Pratt & Whitney on Thursday opposed Go Airlines (India) Ltd's push to enforce an arbitration ruling in an engine dispute, with the U.S. company arguing in a Delaware court that the Indian airline's bankruptcy filing has raised risks for it.

The Indian airline, widely known as Go First, approached the Delaware court to enforce an arbitration order in Singapore against Pratt & Whitney, which it blames for its financial troubles by arguing the U.S. firm failed to supply engines on time.

The arbitrator on March 30 had ordered Pratt to assist Go First and supply serviceable spare engines to the airline, which has said it grounded half of its 54 Airbus A320neo planes due to engine issues.

Opposing enforcement of the arbitration award in Delaware, International Aero Engines (IAE), which counts Pratt as a shareholder, argued dynamics of the dispute have changed and the engine maker faces more risks after Go First was granted bankruptcy protection by an Indian tribunal on Wednesday.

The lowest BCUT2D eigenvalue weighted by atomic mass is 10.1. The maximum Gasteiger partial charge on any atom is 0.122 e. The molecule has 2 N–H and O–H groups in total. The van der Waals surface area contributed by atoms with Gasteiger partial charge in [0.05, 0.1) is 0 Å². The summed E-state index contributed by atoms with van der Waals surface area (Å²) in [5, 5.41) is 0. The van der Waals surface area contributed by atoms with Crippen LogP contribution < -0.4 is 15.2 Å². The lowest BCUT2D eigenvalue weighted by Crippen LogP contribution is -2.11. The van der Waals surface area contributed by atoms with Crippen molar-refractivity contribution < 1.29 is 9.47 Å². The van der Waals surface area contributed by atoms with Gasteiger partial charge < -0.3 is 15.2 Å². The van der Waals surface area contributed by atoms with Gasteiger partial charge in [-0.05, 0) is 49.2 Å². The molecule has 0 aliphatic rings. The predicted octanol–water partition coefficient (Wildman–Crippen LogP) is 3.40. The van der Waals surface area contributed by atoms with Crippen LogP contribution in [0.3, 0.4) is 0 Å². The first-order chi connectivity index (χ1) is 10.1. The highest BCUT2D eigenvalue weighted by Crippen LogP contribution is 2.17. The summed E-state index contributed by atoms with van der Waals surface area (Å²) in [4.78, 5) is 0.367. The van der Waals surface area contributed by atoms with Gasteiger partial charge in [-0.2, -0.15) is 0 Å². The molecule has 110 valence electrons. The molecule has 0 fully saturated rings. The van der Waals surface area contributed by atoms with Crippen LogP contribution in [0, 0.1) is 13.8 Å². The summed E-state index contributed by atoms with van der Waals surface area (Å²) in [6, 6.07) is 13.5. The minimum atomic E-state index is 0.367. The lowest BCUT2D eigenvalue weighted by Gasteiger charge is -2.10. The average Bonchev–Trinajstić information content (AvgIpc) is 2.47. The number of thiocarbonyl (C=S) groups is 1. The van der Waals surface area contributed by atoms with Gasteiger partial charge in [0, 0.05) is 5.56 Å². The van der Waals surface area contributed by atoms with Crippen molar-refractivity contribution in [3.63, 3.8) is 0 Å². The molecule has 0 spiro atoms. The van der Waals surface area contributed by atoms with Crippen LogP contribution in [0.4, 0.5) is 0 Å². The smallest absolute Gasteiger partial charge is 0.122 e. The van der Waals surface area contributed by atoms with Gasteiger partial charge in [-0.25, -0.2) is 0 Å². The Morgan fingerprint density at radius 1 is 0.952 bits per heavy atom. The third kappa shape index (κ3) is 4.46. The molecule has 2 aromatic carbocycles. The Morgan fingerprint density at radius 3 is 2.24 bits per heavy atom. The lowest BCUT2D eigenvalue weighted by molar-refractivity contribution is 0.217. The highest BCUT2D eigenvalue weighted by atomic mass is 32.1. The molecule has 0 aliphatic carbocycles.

"Go First’s recent bankruptcy filing has radically changed the field of play in terms of Go First’s need for relief and IAE’s risk," its filing stated, asking the court to put on hold or dimiss the airline's request.

"The risks for IAE, which were high to begin with, have increased significantly since Go First’s bankruptcy."

Go First did not respond to a request for comment.

While the Indian airline has blamed Pratt for its financial troubles and subsequent bankruptcy filing, the engine maker argued that claim is unfounded and the airline's years-long failure to pay for the maintenance and lease charges led to the necessary suspension of services.

Go First was not a "victim in need of urgent legal redress" but in reality an "insolvent airline that materially breached its contractual obligations," it said in the filing.

(Reporting by Jahnavi Nidumolu and Mike Scarcella in Bengaluru and New York; Additional reporting by Aditya Kalra; Editing by Stephen Coates)